Here’s a script to help manage bids by keyword match type.

Some account managers like to use the same keyword in multiple match types in their accounts to get better bid control or to show more relevant ads for queries that are closer to the keyword.

To execute the strategy properly, bids for each match type need to be kept at a certain level relative to the other match types. For example, if the exact match keyword’s max CPC is $1.00, the advertiser may want to bid 80 percent (or $0.80) for phrase match and 60 percent (or $0.60) for broad or modified broad match.

This is called “tiered bidding” or “stacked bidding.” There’s some debate about the merits of the strategy, but ultimately, I believe every advertiser should be able to test it if they want. Since my job at Optmyzr is to give people technology to streamline account management, I wrote an AdWords Script that will check if your bids are following the expected bidding tiers.

Why you should automate tiered bids with scripts

In a debate on #ppcchat, Kirk Williams reports that the reason most people don’t like the stacked bidding strategy is that it complicates account management. For example, if you found that the keyword from our example above wasn’t performing as expected, and you lowered the exact match bid to $0.50, you’d have to remember to scale back the other match types’ bids, too — or risk triggering the wrong keyword in a future ad auction.

It’s a real pain point, but passing up the possibility to achieve better results because of management concerns is not a great argument, especially when it’s relatively simple to deploy technology that can help. An AdWords script is an easy-to-implement tool that can make your life easier when testing a stacked bidding strategy.

Sometimes agencies have to do things they don’t believe in

Whether you believe in this strategy or not, if you are a PPC consultant or agency, at some point you will come across someone who pays your bills who insists you try it. That’s exactly why I wrote this script myself in the first place, many years ago, when a client wanted me to test it for them.

Just a few weeks ago, an Optmyzr client asked if we could help with stacked bids, so I dusted off the old script and made it work with the latest version of the reporting API. Now, I’ll share it with everyone reading this.

About the script

The AdWords script can be put on a schedule of your choosing, and every time it runs, it does two things:

  1. Identifies when bids are no longer tiered correctly.
  2. Outputs a spreadsheet with new bids to upload back to AdWords.

Because I’m giving you the full code, you can extend it as you want.

What is stacked bidding?

In stacked bidding in AdWords, the same keyword is added in multiple match types to better control costs. The closer a query is to a keyword, the higher the chance that it could lead to a conversion, hence the more an advertiser is willing to spend.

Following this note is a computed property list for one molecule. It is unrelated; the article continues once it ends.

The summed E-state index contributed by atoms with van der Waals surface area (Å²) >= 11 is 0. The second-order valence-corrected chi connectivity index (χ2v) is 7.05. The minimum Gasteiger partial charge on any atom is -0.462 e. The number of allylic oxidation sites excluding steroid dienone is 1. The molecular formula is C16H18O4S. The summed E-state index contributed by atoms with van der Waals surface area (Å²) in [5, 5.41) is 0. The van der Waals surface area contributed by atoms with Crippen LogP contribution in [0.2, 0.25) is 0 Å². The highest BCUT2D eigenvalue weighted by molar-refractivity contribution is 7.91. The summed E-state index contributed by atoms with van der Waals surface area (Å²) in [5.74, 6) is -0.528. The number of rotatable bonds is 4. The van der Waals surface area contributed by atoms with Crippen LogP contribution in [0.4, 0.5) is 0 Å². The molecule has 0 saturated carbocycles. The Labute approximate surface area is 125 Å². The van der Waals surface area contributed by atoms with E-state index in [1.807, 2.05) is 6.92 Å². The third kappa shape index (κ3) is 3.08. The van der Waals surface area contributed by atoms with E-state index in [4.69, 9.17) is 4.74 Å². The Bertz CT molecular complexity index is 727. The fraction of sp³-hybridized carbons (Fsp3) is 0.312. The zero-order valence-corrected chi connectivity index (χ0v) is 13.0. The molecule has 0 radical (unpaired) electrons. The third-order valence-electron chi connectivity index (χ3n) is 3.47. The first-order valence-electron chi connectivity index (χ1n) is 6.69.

For example, say the keyword is “Titanfall xbox game” and the following three searches trigger an ad for that keyword:

  • Titanfall xbox game — This is exactly what the advertiser chose as keyword, so it should convert quite well and it can have a high bid.
  • Used titanfall xbox game — This is still very close to the keyword, but the conversion rate may suffer if the advertiser doesn’t sell used games.
  • Used xbox game — This is a much more generic search. It’s no longer for the specific game, and it’s for a used game, so it has an even lower chance of leading to a sale. These broad matches will probably convert at the lowest rate, so they should have the lowest bid.

At an intuitive level, stacked bidding makes sense because the closer the query is to the keyword, the more likely it is to be valuable, and the higher the bid should be.

However, the reason I am not entirely sold on the strategy is that using bids to control which keyword Google selects may be difficult in situations where it would make a big difference.

How Google prioritizes keywords

It helps to understand what happens if you have the same keyword in multiple match types and Google needs to decide which one to use. Google’s own help materials explain how similar keywords match to search terms pretty well. It can be summarized as follows.

The sequence in which Google determines which keyword to use:

  1. The keyword whose text matches exactly to the text of the query.
  2. If there are multiple keywords with the same text, the exact match version.
  3. If none of the keywords’ text matches the query, then the one with the best ad rank will be used.

Remember that in stacked bidding, the strategy is to always have each keyword in multiple match types, so rule 1 won’t apply, because it assumes there is only one keyword with text that matches the query. We would always have to evaluate rules 2 and 3.

Rule 2 says that the exact match variation will win, so having a different bid for the different match types doesn’t matter to Google, because it simply takes the exact match variation.